Register of Historic Places, has been fully restored.
In 1855 Jackson
started the Lexington Presbyterian Church Sunday School for
blacks. As a Christian he felt that the enslaved could benefit
from hearing the Bible being read to them and those who
memorized verses were gifted with a Bible. When the community
learned that some of the blacks were learning to read after
being given a Bible they spoke to Jackson but he refused to
stop. Classes were held at 3 PM each Sunday and sometimes
On May 2, 1863
General Jackson was shot by friendly fire at Chancellorsville.
His left arm was amputated and eight days later he died of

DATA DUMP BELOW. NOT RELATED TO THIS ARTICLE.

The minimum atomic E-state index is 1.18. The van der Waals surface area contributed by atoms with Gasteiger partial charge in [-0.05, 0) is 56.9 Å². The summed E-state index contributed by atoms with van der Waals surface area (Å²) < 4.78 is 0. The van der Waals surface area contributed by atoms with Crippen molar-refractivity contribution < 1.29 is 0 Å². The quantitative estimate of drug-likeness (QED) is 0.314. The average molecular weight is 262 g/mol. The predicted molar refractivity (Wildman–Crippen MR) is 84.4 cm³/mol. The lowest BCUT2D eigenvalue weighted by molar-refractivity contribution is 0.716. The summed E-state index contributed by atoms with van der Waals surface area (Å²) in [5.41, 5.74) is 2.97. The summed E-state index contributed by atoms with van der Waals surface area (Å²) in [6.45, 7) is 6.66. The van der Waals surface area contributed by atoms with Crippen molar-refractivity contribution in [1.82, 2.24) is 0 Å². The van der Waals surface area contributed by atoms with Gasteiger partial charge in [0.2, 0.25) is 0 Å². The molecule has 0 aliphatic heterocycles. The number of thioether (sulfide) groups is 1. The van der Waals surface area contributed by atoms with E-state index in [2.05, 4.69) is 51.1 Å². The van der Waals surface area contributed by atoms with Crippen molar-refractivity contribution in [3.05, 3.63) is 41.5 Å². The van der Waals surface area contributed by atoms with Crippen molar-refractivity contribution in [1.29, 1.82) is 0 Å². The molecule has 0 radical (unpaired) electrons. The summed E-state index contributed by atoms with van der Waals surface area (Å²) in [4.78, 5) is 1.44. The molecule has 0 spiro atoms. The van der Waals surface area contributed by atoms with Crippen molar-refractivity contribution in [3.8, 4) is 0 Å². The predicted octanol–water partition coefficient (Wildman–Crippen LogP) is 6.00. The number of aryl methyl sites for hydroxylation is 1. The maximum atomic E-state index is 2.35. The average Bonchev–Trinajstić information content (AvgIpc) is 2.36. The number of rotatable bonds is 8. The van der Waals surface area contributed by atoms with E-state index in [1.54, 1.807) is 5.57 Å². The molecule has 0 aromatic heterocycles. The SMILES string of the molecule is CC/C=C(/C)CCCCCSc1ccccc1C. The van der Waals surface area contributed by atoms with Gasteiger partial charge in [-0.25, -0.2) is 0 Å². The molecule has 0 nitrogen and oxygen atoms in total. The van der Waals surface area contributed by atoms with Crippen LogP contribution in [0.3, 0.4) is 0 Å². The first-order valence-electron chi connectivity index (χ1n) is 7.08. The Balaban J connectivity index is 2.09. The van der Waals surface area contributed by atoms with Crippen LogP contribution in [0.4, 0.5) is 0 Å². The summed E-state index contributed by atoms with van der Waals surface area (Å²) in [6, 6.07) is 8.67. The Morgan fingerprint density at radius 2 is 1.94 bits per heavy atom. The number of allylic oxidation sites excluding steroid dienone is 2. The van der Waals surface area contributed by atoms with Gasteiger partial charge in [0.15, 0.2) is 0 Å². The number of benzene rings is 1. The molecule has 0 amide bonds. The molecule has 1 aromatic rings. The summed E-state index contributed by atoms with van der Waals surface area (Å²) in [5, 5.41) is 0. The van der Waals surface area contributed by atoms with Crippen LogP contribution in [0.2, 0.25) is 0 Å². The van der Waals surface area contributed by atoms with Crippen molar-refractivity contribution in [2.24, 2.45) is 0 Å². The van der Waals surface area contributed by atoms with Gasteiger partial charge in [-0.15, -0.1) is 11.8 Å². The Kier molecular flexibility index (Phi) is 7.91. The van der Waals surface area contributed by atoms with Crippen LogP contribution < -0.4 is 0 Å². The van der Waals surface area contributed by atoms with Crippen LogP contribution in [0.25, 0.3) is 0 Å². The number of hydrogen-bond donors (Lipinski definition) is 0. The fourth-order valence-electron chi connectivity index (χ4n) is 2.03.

pneumonia. A reverend carried Jackson’s arm to a nearby
plantation and buried it in the family cemetery. Jackson’s body
was taken to Lexington and interred in the Presbyterian
Cemetery, later renamed the Stonewall Jackson Memorial Cemetery.
Little Sorrel, his
horse, was cremated upon his death in 1886. His bones were
buried at VMI and his mounted hide is displayed in the VMI
Museum along with personal items belonging to Jackson. Jackson
Memorial Hall shares a building with the museum and a statue of
Jackson at Chancellorsville is on the Parade Ground. The statue
is set amidst 4 Cadet Battery guns used by Jackson for artillery
training, Matthew, Mark, Luke and John. VMI’s museum displays
personal items connected with the life of Stonewall Jackson.
The VMI 13-site
walking tour is less than 2-miles and includes the George C.
Marshall Museum. The museum interprets the period from his WWI
Service through his military and diplomatic contributions pre